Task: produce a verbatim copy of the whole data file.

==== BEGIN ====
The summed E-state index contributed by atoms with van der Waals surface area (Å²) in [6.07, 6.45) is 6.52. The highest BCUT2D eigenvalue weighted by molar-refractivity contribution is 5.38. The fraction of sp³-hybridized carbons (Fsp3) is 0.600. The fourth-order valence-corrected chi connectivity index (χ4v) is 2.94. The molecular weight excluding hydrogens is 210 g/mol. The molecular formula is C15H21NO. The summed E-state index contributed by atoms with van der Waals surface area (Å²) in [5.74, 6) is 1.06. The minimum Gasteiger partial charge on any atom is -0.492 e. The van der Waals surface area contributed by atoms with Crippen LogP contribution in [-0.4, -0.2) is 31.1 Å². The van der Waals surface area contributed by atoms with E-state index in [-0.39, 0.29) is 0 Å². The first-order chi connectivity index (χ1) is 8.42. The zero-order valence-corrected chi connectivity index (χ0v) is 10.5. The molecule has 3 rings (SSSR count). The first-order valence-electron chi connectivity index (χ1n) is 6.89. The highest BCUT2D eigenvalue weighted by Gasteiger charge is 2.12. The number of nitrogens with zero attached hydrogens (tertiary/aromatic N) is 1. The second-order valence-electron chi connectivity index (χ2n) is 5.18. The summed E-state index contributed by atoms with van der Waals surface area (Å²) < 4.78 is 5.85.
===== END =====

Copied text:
The summed E-state index contributed by atoms with van der Waals surface area (Å²) in [6.07, 6.45) is 6.52. The highest BCUT2D eigenvalue weighted by molar-refractivity contribution is 5.38. The fraction of sp³-hybridized carbons (Fsp3) is 0.600. The fourth-order valence-corrected chi connectivity index (χ4v) is 2.94. The molecular weight excluding hydrogens is 210 g/mol. The molecular formula is C15H21NO. The summed E-state index contributed by atoms with van der Waals surface area (Å²) in [5.74, 6) is 1.06. The minimum Gasteiger partial charge on any atom is -0.492 e. The van der Waals surface area contributed by atoms with Crippen LogP contribution in [-0.4, -0.2) is 31.1 Å². The van der Waals surface area contributed by atoms with E-state index in [-0.39, 0.29) is 0 Å². The first-order chi connectivity index (χ1) is 8.42. The zero-order valence-corrected chi connectivity index (χ0v) is 10.5. The molecule has 3 rings (SSSR count). The first-order valence-electron chi connectivity index (χ1n) is 6.89. The highest BCUT2D eigenvalue weighted by Gasteiger charge is 2.12. The number of nitrogens with zero attached hydrogens (tertiary/aromatic N) is 1. The second-order valence-electron chi connectivity index (χ2n) is 5.18. The summed E-state index contributed by atoms with van der Waals surface area (Å²) < 4.78 is 5.85.